U.S. Navy Building Up Advanced Ships And Planes In The Pacific To Counter China And North Korea

The U.S. Navy is realigning the positioning of its fleet with an emphasis on the Pacific citing the growth of Asian economies and the rise of China's military build up and North Korea's continued threat. Among assets being moved are some of the Navy's most advanced aircraft, ships, weapons and force projection platforms.

The plan to shift 60% of its ships to the Pacific are in keeping with a directive by Defense Secretary Leon Panetta said Adm. Cecil Haney, Commander of the U.S. Pacific Fleet. The Obama Administration said this policy is a continuation of the Bush Administration policy.

Examples of types of platforms and weapons to arrive in the Pacific are Littoral Combat Ship, which are capable of operating in much shallower waters, the EA-18G plane, a supersonic radar and communications jamming aircraft, Virginia-class submarines, the Navy's most advanced submarine class to date, along with a 2,500 strong regiment of U.S. Marines which will be rotated through Darwin Australia with frequent visits to Singapore.


B1-B Lancer Heavy Bomber - Built by North American Rockwell and Boeing and first entered service in 1986. The Stealth aircraft is capable of traveling as speeds greater than mach 2 and is a long range bomber carrying conventional smart bombs, guided bombs, modified missiles, and nuclear weapons. The bombers maximum range without midair refueling is 7,454 miles.

EA-18g (Growler) is a 2 seat aircraft carrier based plane based on the F/A-18 fighter jet capable of supersonic speeds and entered service in 2009. It is designed to jam enemy radar and communications and has newer advanced signal capabilities built by Northrup Grumman. Its maximum service range is 1,467 without midair refueling.

Littoral Combat Ships - Designed to be stealthy with irregular hull angles and radar absorbing paint, these tend to be smaller and can operate much closer to shore to deal with asymmetric threats. The first of this class of new ships was launched in 2008. All have a heliport capable of landing and carrying two SH-60 Seahawk helicopters. Each are also capable of traditional surface warfare, anti-submarine warfare, and are also equipped with a Mine countermeasures module and an Irregular warfare module.

Virgina-class Advanced Submarines - Displacing 7.900 metric tons, these nuclear powered fast attack submarines are designed for littoral and open ocean warfare. They are capable of speeds greater than 29 mph, the exact speed remains classified and it is capable of diving to at least 800 feet, again the exact depth remains classified. Its weapons compliment include 12 × VLS (BGM-109 Tomahawk cruise missile) tubes & 4 × 533mm torpedo tubes (Mk-48 torpedo) carrying 38x torpedoes & missiles.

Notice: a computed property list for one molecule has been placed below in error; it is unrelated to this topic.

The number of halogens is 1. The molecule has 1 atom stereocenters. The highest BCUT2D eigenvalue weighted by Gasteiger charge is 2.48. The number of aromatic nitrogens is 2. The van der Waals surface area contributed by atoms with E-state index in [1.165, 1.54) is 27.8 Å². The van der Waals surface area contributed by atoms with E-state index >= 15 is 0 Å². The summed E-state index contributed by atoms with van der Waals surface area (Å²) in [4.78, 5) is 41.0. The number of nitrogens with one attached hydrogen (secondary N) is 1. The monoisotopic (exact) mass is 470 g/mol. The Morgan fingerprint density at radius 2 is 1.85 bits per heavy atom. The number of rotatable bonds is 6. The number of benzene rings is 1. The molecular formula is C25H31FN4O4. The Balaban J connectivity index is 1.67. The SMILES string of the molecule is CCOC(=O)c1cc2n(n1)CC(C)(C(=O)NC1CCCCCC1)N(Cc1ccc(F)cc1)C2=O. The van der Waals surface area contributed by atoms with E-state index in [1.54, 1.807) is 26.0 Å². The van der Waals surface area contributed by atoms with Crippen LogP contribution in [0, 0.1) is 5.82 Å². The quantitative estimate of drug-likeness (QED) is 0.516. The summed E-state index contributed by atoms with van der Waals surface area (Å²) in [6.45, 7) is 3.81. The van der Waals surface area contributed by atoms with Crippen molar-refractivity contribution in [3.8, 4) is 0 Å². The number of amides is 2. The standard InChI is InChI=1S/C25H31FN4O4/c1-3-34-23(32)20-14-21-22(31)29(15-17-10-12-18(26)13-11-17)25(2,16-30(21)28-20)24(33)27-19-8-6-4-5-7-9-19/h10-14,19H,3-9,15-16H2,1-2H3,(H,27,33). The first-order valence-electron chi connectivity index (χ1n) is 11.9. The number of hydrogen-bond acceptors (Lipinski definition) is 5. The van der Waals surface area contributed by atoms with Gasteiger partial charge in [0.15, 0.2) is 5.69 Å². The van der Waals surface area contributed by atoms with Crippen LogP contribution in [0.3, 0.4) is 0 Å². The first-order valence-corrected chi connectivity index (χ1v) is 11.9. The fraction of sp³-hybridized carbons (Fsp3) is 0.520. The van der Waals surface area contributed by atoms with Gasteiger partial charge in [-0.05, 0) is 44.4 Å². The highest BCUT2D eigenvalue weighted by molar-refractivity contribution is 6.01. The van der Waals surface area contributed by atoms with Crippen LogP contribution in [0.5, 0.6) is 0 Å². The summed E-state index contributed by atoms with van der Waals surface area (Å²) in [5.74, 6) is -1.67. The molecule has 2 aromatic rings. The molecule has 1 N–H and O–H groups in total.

U.S. Marines - A 2,500 strong regiment of Marines comes complete with its own MAGTF, Marine Air Ground Task Force, capable of prosecuting a Sea, Air and Land invasion on its own and holding new territory until back up arrives. Additionally, this regiment to be based in Darwin Australia, will be supported by a rotating MEU, Marine Expeditionary Unit, complete with landing craft, tanks, and heavy artillery. All together, they will have fighter jets, helicopters, landing craft, advanced bombers, assault and infantry troops, command and control, and heavy artillery, intelligence and special operations capable Marines.


Six aircraft carriers are already based in the Pacific, and more support ships will also be arriving in the Pacific in the coming years. A greater number of the Navy's most advanced Guided Missile Cruisers are also finding new home ports in the Pacific.

The increased presence is part of a multi-pronged approach, both in response to the U.S.'s treaty obligations such as with Japan, and the ANZUS treaty with Australia, and long-standing U.S. policy of protecting Taiwan. Additionally, nations like Singapore have reached out to the U.S. seeking greater cooperation and protection as a buffer to growing Chinese influence in the region.


Additionally, the Air Force has been moving some of its assets into the Pacific theater at places like Guam, and on U.S. bases in Japan. Aircraft such as the B1-B Lance Bomber, a supersonic stealth-like bomber which has also been receiving advanced weapons upgrades, and the reliable B-52 have seen a double digit growth rates at various U.S. airfields scattered across the eastern Pacific Ocean. Advanced listening and spying capabilities have also seen an increase in the region with several new undisclosed outposts now operating according to various reports.

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